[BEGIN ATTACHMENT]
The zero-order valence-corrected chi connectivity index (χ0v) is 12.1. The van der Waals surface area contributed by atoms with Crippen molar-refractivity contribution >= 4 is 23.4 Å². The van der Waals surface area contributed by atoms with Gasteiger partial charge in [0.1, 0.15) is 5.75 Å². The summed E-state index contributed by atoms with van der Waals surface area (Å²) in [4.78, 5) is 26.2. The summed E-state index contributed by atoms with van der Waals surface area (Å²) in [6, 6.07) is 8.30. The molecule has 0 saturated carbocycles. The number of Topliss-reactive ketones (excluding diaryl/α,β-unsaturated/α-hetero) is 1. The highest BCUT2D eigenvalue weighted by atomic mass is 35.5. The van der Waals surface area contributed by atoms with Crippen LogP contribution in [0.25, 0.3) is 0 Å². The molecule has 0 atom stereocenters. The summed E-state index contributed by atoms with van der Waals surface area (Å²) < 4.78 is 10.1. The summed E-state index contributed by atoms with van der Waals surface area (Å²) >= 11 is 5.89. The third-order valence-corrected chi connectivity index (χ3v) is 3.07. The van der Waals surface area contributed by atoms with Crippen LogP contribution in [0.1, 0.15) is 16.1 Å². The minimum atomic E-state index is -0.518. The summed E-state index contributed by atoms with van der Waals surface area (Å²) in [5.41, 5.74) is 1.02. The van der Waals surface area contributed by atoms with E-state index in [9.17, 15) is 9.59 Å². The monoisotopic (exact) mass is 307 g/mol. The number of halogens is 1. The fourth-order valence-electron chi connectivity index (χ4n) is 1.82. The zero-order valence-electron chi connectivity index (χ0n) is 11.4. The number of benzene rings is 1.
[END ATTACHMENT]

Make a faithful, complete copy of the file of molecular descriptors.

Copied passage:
The zero-order valence-corrected chi connectivity index (χ0v) is 12.1. The van der Waals surface area contributed by atoms with Crippen molar-refractivity contribution >= 4 is 23.4 Å². The van der Waals surface area contributed by atoms with Gasteiger partial charge in [0.1, 0.15) is 5.75 Å². The summed E-state index contributed by atoms with van der Waals surface area (Å²) in [4.78, 5) is 26.2. The summed E-state index contributed by atoms with van der Waals surface area (Å²) in [6, 6.07) is 8.30. The molecule has 0 saturated carbocycles. The number of Topliss-reactive ketones (excluding diaryl/α,β-unsaturated/α-hetero) is 1. The highest BCUT2D eigenvalue weighted by atomic mass is 35.5. The van der Waals surface area contributed by atoms with Crippen LogP contribution in [0.25, 0.3) is 0 Å². The molecule has 0 atom stereocenters. The summed E-state index contributed by atoms with van der Waals surface area (Å²) < 4.78 is 10.1. The summed E-state index contributed by atoms with van der Waals surface area (Å²) >= 11 is 5.89. The third-order valence-corrected chi connectivity index (χ3v) is 3.07. The van der Waals surface area contributed by atoms with Crippen LogP contribution in [0.1, 0.15) is 16.1 Å². The minimum atomic E-state index is -0.518. The summed E-state index contributed by atoms with van der Waals surface area (Å²) in [5.41, 5.74) is 1.02. The van der Waals surface area contributed by atoms with E-state index in [9.17, 15) is 9.59 Å². The monoisotopic (exact) mass is 307 g/mol. The number of halogens is 1. The fourth-order valence-electron chi connectivity index (χ4n) is 1.82. The zero-order valence-electron chi connectivity index (χ0n) is 11.4. The number of benzene rings is 1.